Are you keeping up with the C-words that describe the chapters of God's Big Story? So far we have: Creation, crisis, and calling.

And we've only gotten through the first few chapters of Genesis-the very first book in the Bible! At this rate, we could have 4,379 chapters, or something like that. That wouldn't be very easy to remember!

But there's good news: The next chapter covers (this is huge, maybe we should have another drumroll) the rest of the entire Old Testament! That's right-three chapters of the story in half of a Bible book; then one more chapter in thirty-eight and a half more Bible books.

There's a reasonable explanation for this, we promise. And to explain it, you need to know that we're calling the fourth mini-chapter, Conversation.

There's a ton of great stuff in the rest of the Old Testament-stories that will rock your world and truths about God and our lives that you just gotta read. But in terms of God's Big Story, from the beginning of time all the way out past us into the future, the rest of the Old Testament can be summarized as a conversation between God and his people, the Jews.

And we have a really fun way to remember the order of the biggie Old Testament stories: Up, middle, down, mmmiddle, up, middle. Got that? I know it'll make you feel really stupid, but it really helps to remember this if you stand up and then say the words while moving your body up and down. Oh, and when you say "mmmiddle" and stand back up, you have to swivel your hips like a hula dancer.

Here are the story connections. It's based on a map: Abe was up in a country in the North (of the Middle East, that is, where all the Bible stuff took place), and God called Abe to leave his home and go south to the middle. A while later, Joseph got sold into slavery by his brothers and was taken farther south (all the way to Egypt, in northern Africa), way down. A few generations passed, and God sent Moses to free the Hebrew people from Egypt and go back up to the Promised Land in the mmmiddle (okay, so the reason you have to do the hula thing and hold out that "m" is that the Hebrew people wandered around in the desert for a long time on their way to the middle). A buncha years later, enemy armies captured most of the Hebrew people and took them up to their own countries. But eventually some of them got to return back to the middle to rebuild their homes.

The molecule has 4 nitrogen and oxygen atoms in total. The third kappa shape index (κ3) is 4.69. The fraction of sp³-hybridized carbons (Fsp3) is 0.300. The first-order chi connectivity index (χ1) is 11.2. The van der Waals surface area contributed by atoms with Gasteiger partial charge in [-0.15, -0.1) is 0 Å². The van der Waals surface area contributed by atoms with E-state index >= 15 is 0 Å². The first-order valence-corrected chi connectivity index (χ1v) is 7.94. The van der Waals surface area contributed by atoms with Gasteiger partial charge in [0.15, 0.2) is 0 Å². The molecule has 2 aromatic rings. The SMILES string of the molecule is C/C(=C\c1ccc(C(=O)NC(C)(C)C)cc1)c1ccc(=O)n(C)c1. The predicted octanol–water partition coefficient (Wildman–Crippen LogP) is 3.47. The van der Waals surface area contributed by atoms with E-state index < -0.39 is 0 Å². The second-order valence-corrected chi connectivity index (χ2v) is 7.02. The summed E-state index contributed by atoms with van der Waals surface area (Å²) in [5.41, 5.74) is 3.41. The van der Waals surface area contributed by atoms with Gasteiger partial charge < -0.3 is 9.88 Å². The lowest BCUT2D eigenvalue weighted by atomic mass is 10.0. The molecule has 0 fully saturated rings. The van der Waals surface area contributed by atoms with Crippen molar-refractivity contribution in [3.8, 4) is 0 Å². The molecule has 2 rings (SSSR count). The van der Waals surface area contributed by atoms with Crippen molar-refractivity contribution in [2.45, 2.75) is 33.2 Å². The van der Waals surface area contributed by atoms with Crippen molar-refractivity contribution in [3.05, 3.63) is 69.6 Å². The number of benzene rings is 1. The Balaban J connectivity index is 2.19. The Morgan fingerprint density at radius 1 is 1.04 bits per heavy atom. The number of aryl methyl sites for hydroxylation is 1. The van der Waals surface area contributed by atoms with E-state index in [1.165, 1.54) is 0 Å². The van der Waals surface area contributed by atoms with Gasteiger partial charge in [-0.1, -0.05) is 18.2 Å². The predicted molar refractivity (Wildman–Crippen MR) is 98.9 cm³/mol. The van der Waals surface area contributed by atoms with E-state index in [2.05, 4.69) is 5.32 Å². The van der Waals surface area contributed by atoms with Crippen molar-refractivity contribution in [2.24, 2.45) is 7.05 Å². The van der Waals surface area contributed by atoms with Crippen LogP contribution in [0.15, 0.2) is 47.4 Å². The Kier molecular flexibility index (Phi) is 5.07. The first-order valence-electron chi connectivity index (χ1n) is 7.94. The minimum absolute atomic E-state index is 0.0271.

Excerpted from My Faith by Kurt Johnston Mark Oestreicher Copyright © 2007 by Kurt Johnston & Mark Oestreicher. Excerpted by permission.
All rights reserved. No part of this excerpt may be reproduced or reprinted without permission in writing from the publisher.
Excerpts are provided by Dial-A-Book Inc. solely for the personal use of visitors to this web site.

Meet the Author

Kurt Johnston is junior high pastor in Southern California. He's served in middle school ministry since 1988 - longer than most of you have been alive! Kurt was once a middle school student, and when he was in 8th grade he was beaten up by a 7th grader. Kurt and his family live in Orange County where he spends his free time surfing and still avoiding 7th-grade bullies.

Mark Oestreicher (Marko) is a veteran youth worker and former president of Youth Specialties. The author of dozens of books, including Youth Ministry 3.0 and Middle School Ministry, Marko is a sought after speaker, writer and consultant. Marko leads The Youth Cartel, providing a variety of resources, coaching and consultation to youth workers, churches and ministries. Marko lives in San Diego with his wife Jeannie and two teenage children, Liesl and Max.

Customer Reviews

Average Review:

Write a Review

and post it to your social network


Most Helpful Customer Reviews

See all customer reviews >